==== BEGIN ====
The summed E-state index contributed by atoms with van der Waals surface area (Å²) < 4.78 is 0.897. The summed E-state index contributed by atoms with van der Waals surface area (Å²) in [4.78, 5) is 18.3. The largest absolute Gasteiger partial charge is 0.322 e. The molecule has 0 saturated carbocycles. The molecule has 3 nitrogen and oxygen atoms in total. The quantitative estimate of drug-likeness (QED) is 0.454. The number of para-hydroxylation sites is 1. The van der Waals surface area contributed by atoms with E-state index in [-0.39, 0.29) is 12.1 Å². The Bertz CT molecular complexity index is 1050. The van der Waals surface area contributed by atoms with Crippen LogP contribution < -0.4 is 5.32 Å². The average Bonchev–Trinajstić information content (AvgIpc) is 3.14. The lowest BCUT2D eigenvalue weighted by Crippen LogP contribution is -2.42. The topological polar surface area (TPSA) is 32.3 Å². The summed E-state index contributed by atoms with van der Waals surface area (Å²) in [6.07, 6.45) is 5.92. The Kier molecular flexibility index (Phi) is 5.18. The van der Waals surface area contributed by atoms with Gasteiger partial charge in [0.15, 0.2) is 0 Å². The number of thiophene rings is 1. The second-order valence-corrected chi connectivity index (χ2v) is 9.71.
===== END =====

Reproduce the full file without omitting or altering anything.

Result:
The summed E-state index contributed by atoms with van der Waals surface area (Å²) < 4.78 is 0.897. The summed E-state index contributed by atoms with van der Waals surface area (Å²) in [4.78, 5) is 18.3. The largest absolute Gasteiger partial charge is 0.322 e. The molecule has 0 saturated carbocycles. The molecule has 3 nitrogen and oxygen atoms in total. The quantitative estimate of drug-likeness (QED) is 0.454. The number of para-hydroxylation sites is 1. The van der Waals surface area contributed by atoms with E-state index in [-0.39, 0.29) is 12.1 Å². The Bertz CT molecular complexity index is 1050. The van der Waals surface area contributed by atoms with Crippen LogP contribution < -0.4 is 5.32 Å². The average Bonchev–Trinajstić information content (AvgIpc) is 3.14. The lowest BCUT2D eigenvalue weighted by Crippen LogP contribution is -2.42. The topological polar surface area (TPSA) is 32.3 Å². The summed E-state index contributed by atoms with van der Waals surface area (Å²) in [6.07, 6.45) is 5.92. The Kier molecular flexibility index (Phi) is 5.18. The van der Waals surface area contributed by atoms with Gasteiger partial charge in [0.15, 0.2) is 0 Å². The number of thiophene rings is 1. The second-order valence-corrected chi connectivity index (χ2v) is 9.71.